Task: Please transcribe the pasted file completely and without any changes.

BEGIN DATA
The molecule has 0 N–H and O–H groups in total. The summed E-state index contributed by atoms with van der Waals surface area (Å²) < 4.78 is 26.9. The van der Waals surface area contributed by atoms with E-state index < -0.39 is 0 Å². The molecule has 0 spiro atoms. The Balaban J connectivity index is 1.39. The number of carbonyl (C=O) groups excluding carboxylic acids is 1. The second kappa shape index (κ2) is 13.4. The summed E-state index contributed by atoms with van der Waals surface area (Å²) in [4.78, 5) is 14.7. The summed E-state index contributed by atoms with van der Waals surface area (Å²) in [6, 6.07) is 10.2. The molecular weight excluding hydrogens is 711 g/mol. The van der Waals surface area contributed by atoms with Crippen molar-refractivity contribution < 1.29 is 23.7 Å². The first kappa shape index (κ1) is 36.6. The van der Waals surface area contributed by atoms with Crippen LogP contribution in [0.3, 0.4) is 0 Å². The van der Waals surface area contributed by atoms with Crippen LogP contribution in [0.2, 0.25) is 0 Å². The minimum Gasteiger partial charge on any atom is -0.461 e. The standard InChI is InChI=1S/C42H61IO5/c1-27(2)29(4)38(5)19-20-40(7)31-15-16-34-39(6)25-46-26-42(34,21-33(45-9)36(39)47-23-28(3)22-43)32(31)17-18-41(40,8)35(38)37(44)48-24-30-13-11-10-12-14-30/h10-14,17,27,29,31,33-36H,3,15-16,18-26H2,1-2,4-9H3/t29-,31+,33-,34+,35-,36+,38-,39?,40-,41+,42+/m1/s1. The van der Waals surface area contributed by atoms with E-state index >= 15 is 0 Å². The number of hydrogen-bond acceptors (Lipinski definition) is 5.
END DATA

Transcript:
The molecule has 0 N–H and O–H groups in total. The summed E-state index contributed by atoms with van der Waals surface area (Å²) < 4.78 is 26.9. The van der Waals surface area contributed by atoms with E-state index < -0.39 is 0 Å². The molecule has 0 spiro atoms. The Balaban J connectivity index is 1.39. The number of carbonyl (C=O) groups excluding carboxylic acids is 1. The second kappa shape index (κ2) is 13.4. The summed E-state index contributed by atoms with van der Waals surface area (Å²) in [4.78, 5) is 14.7. The summed E-state index contributed by atoms with van der Waals surface area (Å²) in [6, 6.07) is 10.2. The molecular weight excluding hydrogens is 711 g/mol. The van der Waals surface area contributed by atoms with Crippen molar-refractivity contribution < 1.29 is 23.7 Å². The first kappa shape index (κ1) is 36.6. The van der Waals surface area contributed by atoms with Crippen LogP contribution in [0.3, 0.4) is 0 Å². The van der Waals surface area contributed by atoms with Crippen LogP contribution in [0.2, 0.25) is 0 Å². The minimum Gasteiger partial charge on any atom is -0.461 e. The standard InChI is InChI=1S/C42H61IO5/c1-27(2)29(4)38(5)19-20-40(7)31-15-16-34-39(6)25-46-26-42(34,21-33(45-9)36(39)47-23-28(3)22-43)32(31)17-18-41(40,8)35(38)37(44)48-24-30-13-11-10-12-14-30/h10-14,17,27,29,31,33-36H,3,15-16,18-26H2,1-2,4-9H3/t29-,31+,33-,34+,35-,36+,38-,39?,40-,41+,42+/m1/s1. The van der Waals surface area contributed by atoms with E-state index >= 15 is 0 Å². The number of hydrogen-bond acceptors (Lipinski definition) is 5.